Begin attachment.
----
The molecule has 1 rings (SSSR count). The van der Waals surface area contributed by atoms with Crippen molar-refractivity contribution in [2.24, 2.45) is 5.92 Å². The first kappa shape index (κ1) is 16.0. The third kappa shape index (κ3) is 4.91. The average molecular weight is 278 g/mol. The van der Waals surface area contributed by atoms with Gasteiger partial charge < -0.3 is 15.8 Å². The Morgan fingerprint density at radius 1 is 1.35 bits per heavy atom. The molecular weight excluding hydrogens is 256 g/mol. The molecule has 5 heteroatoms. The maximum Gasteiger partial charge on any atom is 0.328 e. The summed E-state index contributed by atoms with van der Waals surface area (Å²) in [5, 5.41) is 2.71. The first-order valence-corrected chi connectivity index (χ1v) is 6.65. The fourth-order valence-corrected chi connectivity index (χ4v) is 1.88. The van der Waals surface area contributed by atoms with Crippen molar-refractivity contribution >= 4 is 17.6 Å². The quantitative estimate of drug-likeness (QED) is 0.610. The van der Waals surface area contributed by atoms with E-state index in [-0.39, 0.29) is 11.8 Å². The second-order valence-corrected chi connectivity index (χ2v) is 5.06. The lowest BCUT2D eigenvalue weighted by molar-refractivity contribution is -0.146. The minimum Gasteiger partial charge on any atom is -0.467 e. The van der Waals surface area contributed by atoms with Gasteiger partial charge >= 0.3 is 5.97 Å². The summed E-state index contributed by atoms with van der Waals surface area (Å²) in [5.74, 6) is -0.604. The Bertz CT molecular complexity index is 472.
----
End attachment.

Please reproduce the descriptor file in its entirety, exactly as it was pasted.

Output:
The molecule has 1 rings (SSSR count). The van der Waals surface area contributed by atoms with Crippen molar-refractivity contribution in [2.24, 2.45) is 5.92 Å². The first kappa shape index (κ1) is 16.0. The third kappa shape index (κ3) is 4.91. The average molecular weight is 278 g/mol. The van der Waals surface area contributed by atoms with Gasteiger partial charge < -0.3 is 15.8 Å². The Morgan fingerprint density at radius 1 is 1.35 bits per heavy atom. The molecular weight excluding hydrogens is 256 g/mol. The molecule has 5 heteroatoms. The maximum Gasteiger partial charge on any atom is 0.328 e. The summed E-state index contributed by atoms with van der Waals surface area (Å²) in [5, 5.41) is 2.71. The first-order valence-corrected chi connectivity index (χ1v) is 6.65. The fourth-order valence-corrected chi connectivity index (χ4v) is 1.88. The van der Waals surface area contributed by atoms with Crippen molar-refractivity contribution >= 4 is 17.6 Å². The quantitative estimate of drug-likeness (QED) is 0.610. The van der Waals surface area contributed by atoms with E-state index in [-0.39, 0.29) is 11.8 Å². The second-order valence-corrected chi connectivity index (χ2v) is 5.06. The lowest BCUT2D eigenvalue weighted by molar-refractivity contribution is -0.146. The minimum Gasteiger partial charge on any atom is -0.467 e. The van der Waals surface area contributed by atoms with Gasteiger partial charge >= 0.3 is 5.97 Å². The summed E-state index contributed by atoms with van der Waals surface area (Å²) in [5.74, 6) is -0.604. The Bertz CT molecular complexity index is 472.